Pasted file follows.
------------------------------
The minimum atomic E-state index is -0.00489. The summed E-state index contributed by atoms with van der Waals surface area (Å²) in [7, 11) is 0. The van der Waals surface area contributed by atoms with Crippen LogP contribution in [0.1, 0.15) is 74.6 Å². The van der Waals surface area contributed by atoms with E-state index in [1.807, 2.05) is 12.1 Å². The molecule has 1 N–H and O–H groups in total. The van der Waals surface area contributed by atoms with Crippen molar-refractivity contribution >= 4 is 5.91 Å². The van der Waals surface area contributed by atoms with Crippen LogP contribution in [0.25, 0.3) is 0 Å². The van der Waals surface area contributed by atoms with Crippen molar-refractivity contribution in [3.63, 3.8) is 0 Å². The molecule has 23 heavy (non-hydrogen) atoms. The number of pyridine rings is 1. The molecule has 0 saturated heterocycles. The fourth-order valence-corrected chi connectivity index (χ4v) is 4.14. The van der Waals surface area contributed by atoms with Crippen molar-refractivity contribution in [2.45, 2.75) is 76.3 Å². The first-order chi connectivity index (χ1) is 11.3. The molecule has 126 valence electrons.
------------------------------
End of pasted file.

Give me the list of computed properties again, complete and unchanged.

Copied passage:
The minimum atomic E-state index is -0.00489. The summed E-state index contributed by atoms with van der Waals surface area (Å²) in [7, 11) is 0. The van der Waals surface area contributed by atoms with Crippen LogP contribution in [0.1, 0.15) is 74.6 Å². The van der Waals surface area contributed by atoms with E-state index in [1.807, 2.05) is 12.1 Å². The molecule has 1 N–H and O–H groups in total. The van der Waals surface area contributed by atoms with Crippen molar-refractivity contribution >= 4 is 5.91 Å². The van der Waals surface area contributed by atoms with Crippen LogP contribution in [0.25, 0.3) is 0 Å². The van der Waals surface area contributed by atoms with Crippen molar-refractivity contribution in [3.63, 3.8) is 0 Å². The molecule has 23 heavy (non-hydrogen) atoms. The number of pyridine rings is 1. The molecule has 0 saturated heterocycles. The fourth-order valence-corrected chi connectivity index (χ4v) is 4.14. The van der Waals surface area contributed by atoms with Crippen molar-refractivity contribution in [2.45, 2.75) is 76.3 Å². The first-order chi connectivity index (χ1) is 11.3. The molecule has 126 valence electrons.